4) Take your 8" diameter plate and place it on the bottom right corner of the cape, at 4" from the bottom fold and 5.5" from the right edge. Trace a line using your pencil or chalk, and then cut the fabric 0.5" away from the line (leaving a seam allowance toward the bottom right corner).
5) At this point, you can cut a straight line across the left edge (the bottom of the cape) if needed. You can also choose to round the corners of the top and bottom of the cape if you like (I only rounded the neckline corners).
When you unfold the fabric, you'll have two identical cape-looking pieces of fabric!
Cutting and Attaching the Logo Applique
Now you can make your logo out of felt or even paint, but I wanted to make an actual fabric applique for that clean, professional look. And no, I had never made an applique before, so that means even you can do it! Here are some tips I took from Sew Like My Mom.
1) Find a logo that you want to copy (or make your own) and then print it out backwards at the actual size you want to use.
2) Cut out a chunk of fusible web and place it on top of the printed logo so that the shiny, slick side is facing down and the paper side is facing up. In other words, you should be tracing the logo onto the paper side of the fusible web.
Afterwards, cut out a chunk of fabric big enough for the logo and follow the directions that come with the fusible web. Remember, you should be ironing the fusible web onto the wrong side of the pressed fabric.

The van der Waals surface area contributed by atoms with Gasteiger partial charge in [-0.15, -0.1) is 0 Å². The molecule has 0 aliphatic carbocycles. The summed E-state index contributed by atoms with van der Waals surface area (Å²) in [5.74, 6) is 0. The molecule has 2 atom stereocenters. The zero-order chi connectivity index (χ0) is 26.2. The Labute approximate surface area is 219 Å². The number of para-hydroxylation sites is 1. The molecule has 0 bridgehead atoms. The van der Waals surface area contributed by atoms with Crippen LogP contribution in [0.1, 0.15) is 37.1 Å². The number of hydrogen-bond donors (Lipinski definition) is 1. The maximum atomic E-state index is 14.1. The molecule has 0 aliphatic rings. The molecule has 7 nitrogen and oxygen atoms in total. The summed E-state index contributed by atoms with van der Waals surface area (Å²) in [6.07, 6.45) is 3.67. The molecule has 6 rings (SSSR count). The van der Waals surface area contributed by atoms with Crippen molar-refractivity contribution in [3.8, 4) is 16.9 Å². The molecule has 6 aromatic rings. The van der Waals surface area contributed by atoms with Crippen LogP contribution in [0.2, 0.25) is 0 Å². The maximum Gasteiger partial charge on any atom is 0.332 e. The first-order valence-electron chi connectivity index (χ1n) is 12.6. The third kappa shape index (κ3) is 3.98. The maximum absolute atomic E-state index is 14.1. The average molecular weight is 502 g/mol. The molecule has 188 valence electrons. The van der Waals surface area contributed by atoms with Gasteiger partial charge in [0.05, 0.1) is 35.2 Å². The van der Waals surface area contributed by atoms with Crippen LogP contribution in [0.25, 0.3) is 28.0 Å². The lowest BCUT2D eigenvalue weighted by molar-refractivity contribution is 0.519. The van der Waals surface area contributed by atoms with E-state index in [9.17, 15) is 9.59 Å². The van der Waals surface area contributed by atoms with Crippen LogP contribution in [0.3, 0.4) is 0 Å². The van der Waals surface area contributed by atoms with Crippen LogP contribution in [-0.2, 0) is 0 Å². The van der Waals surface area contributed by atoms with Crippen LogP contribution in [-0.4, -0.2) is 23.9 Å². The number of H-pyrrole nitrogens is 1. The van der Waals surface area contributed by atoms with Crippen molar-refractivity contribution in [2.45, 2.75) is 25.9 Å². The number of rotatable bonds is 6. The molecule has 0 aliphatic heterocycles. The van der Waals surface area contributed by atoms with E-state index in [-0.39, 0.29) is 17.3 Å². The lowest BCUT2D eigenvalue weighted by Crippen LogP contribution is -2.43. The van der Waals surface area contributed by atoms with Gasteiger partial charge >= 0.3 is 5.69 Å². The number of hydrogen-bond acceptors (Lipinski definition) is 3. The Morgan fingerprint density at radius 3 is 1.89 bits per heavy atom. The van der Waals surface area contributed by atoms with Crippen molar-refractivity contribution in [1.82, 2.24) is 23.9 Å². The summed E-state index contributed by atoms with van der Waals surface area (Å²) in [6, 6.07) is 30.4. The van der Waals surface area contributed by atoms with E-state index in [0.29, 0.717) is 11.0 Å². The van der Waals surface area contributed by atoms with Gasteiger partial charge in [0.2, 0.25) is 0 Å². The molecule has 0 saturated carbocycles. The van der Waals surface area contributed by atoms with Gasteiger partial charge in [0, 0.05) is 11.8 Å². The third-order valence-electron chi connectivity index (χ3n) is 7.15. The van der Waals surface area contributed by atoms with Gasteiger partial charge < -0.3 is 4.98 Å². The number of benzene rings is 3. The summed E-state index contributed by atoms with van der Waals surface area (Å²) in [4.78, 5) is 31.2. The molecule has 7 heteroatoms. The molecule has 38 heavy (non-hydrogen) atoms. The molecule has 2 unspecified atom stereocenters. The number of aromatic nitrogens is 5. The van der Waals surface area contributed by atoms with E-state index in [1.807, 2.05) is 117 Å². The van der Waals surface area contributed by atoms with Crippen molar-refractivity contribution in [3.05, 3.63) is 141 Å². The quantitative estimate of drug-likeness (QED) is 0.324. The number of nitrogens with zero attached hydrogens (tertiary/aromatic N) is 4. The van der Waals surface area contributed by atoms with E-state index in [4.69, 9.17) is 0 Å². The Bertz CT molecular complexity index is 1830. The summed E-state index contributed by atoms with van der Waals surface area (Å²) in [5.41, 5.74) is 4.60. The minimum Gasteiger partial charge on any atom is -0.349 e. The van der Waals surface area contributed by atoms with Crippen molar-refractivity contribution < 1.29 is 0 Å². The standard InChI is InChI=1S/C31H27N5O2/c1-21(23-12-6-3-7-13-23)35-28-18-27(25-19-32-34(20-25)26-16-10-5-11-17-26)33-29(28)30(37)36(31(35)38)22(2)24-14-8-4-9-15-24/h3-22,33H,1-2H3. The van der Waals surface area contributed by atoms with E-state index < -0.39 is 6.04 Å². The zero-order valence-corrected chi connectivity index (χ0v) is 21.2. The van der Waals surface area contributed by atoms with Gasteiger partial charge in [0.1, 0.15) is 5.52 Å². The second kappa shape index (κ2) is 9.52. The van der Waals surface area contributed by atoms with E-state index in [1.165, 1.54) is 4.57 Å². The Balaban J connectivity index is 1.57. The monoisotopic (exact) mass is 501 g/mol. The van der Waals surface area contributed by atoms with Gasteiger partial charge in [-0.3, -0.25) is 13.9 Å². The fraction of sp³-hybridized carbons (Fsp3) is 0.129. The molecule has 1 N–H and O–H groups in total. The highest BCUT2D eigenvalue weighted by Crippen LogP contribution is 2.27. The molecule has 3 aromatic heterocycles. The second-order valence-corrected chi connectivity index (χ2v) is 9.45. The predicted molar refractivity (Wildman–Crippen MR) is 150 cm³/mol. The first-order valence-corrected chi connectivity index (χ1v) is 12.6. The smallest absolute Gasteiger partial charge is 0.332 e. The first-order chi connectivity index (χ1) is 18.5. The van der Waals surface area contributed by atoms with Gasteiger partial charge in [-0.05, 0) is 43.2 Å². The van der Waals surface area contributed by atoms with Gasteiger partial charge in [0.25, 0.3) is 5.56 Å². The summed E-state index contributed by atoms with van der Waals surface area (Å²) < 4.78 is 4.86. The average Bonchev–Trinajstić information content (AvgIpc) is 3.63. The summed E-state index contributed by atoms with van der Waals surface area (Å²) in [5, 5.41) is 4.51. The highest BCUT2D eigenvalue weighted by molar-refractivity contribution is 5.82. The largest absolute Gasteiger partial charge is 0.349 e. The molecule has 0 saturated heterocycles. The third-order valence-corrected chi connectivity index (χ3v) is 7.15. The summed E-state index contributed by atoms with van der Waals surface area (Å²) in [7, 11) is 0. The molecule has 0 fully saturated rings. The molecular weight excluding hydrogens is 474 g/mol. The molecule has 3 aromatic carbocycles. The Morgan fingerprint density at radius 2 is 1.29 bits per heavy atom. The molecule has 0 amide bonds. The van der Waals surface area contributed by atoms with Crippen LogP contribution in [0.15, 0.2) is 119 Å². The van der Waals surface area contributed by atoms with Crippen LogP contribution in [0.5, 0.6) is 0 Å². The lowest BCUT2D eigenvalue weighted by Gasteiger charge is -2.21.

3) Since the Superman logo has some holes on the side, I used an X-Acto knife to make all my cuts. A metal ruler was helpful for those straight lines.
4) Once you're done cutting out the applique, flip it over. That's the logo you'll be fusing to the cape.
5) Peel off the shiny side of the fusible web and use your measuring tape to perfectly center the logo on the right side of one of the two cape pieces. (Put the other cape piece aside for now until after the applique steps have been completed.) Follow the fusible web instructions and iron the logo onto the cape piece.
6) Take out your sewing machine manual and set your machine to do a zigzag stitch that is 1/16" in width and makes 16 stitches per inch. I used a scrap piece of fabric to fiddle around with the size of my zigzag stitch until I got the machine adjusted correctly.